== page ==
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Decision Time: Asst Living or Nursing Home?

Posted by jkom51 (My Page) on
Mon, Sep 5, 11 at 15:58

This is an article everyone who may become a caretaker or has POA for an elderly relative, should read. So many of us are facing this difficult decision, and don't know how to evaluate a potential caretaker situation.

Assisted Living or a Nursing Home?
NYTimes June 10, 2011
(Full link below: NYTimes allows free access up to 15 articles per month)

(Excerpted) "When families can no longer keep an older adult in his own home (the almost universal preference) and are investigating congregate living, "that's everyone's first thought," said Lisa Gwyther, the veteran social worker who directs the Duke Family Support Program in Durham, N.C. "Everyone says, 'My mom doesn't belong in a nursing home,' so they think assisted living, regardless of her medical needs or prognosis."

But assisted living won't work for everyone, either. The author consulted Ms. Gwyther and Dr. Hawes for guidance on which older people are likely to do well there and which will need the greater supervision and higher staff ratios a good nursing home can offer."

Here is a link that might be useful: New Old Age Blog: Asst Living or Nursing Home guidelines

Follow-Up Postings:

RE: Decision Time: Asst Living or Nursing Home?

Another good article. I always cringe when I hear someone say they've promised their parent that they will never place them in a nursing home. None of us knows the future. We have no idea how our loved one's health or mental abilities will deteriorate. It's unfair to the loved one and unfair to yourself to make a promise you simply may not be able to keep.

My mother lived in two assisted living situations, but eventually she needed to move into a memory care unit. What the article says about staff numbers and incontinence care is true. As my mother's dementia progressed, she withdrew more and more from the planned activities. So she ended up spending most of her day napping or sitting in her apartment alone. However, once she moved to memory care, she enjoyed a day full of various activities. That was because the staff to resident ratio was better. The staff got everyone up & dressed and herded off to breakfast. Then they were ushered into the great room for activities. They never spent hours alone.

All that to say that promising to keep a loved one out of nursing homes or dementia wards may not actually be in their best interests.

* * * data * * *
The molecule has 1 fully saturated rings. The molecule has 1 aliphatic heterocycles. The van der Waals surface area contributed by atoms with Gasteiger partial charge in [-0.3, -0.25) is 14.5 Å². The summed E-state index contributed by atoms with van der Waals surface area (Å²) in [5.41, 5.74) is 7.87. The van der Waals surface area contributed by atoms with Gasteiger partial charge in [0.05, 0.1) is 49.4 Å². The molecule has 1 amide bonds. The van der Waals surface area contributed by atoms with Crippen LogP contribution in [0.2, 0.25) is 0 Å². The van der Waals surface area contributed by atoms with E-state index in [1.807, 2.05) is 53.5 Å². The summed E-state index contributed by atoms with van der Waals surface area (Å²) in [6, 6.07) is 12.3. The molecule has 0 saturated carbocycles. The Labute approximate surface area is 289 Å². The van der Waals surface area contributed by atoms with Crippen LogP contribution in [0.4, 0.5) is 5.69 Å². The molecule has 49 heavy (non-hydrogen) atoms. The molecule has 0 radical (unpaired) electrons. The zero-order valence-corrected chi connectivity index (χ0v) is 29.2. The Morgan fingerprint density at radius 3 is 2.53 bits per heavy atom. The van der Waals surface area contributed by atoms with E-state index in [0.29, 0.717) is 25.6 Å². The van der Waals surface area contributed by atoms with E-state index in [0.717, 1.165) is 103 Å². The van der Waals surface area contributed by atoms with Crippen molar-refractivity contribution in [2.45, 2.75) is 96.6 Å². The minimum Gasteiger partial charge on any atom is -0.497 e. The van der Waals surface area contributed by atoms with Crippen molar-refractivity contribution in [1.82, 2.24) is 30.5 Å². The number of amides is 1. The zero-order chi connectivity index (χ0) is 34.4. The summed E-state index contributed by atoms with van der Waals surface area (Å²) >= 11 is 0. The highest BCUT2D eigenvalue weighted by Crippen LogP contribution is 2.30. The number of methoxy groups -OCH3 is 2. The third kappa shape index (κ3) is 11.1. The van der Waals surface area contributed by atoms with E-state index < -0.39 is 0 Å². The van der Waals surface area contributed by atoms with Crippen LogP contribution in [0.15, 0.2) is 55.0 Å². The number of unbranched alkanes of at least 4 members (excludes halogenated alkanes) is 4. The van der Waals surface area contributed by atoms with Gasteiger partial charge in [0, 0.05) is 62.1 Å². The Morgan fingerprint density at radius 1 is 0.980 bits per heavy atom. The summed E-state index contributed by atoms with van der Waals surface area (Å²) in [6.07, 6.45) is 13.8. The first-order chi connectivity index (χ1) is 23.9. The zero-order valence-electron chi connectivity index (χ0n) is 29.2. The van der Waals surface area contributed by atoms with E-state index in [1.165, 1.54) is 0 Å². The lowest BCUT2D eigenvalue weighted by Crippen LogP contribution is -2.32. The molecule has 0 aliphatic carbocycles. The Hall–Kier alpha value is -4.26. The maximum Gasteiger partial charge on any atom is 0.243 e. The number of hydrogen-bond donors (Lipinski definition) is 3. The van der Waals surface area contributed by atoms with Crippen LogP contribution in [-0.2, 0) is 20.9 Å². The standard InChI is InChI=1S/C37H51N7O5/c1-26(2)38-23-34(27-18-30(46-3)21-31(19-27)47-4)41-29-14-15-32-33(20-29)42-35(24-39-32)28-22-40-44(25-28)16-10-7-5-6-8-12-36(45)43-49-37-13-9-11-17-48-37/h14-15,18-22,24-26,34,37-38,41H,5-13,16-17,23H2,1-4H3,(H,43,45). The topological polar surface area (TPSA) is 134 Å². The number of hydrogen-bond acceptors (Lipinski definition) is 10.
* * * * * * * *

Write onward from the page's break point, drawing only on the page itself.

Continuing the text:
RE: Decision Time: Asst Living or Nursing Home?

I'm so grateful to my mother, who always said, "Someday I may need to go to a nursing home. If I need to go and if I am in my right mind, I will be gracious and accepting." That day came. She wasn't at full mental capacity, but she was indeed gracious and accepting. What a woman!

RE: Decision Time: Asst Living or Nursing Home?

I don't understand the decision...assisted living or care home? Assisted living cost a good deal of money depending on the care you need, housekeeping, laundry, etc.. Most people I know could not afford one. The ones I have been to furnish lunches, someone checks on you if you don't show up for at least one meal a day. You can go shopping if you can still drive. It's more for people who are alone with no family around. It's the kind of place I would go to if I could no longer drive.

A care home has staff that helps you get out of bed and get you dressed. They change you depends, give you medication on time.

RE: Decision Time: Asst Living or Nursing Home?

One problem with asst. living is that a patient may be just fine this week, but next week be unable to remember whether or not they had breakfast or took medication or what! It's that sort of problem that a NH would usually be aware of sooner than in the usual assisted living facility.

Minor health problems can also be handle in a NH situation. Assisted living may not be able to, or want to, then it's a unneccessary trip to the hospital.

RE: Decision Time: Asst Living or Nursing Home?

There are assisted living homes that have the care home on the grounds. One woman I knew loved her assisted living. she had a bedroom, a very small kitchen between that and the living room. She had her own private entry way and a parking place just outside the door. She said it was fine until she got sick then she had to go to the care home section until she was well. That was very expensive.

I know a couple who retired to an assisted living residence, they had the option to live in the large building or in a duplex that was on the grounds. No mowing or upkeep on the outside, they could still eat in the dining room and someone would check up on them if they didn't check in at the main building once a day.

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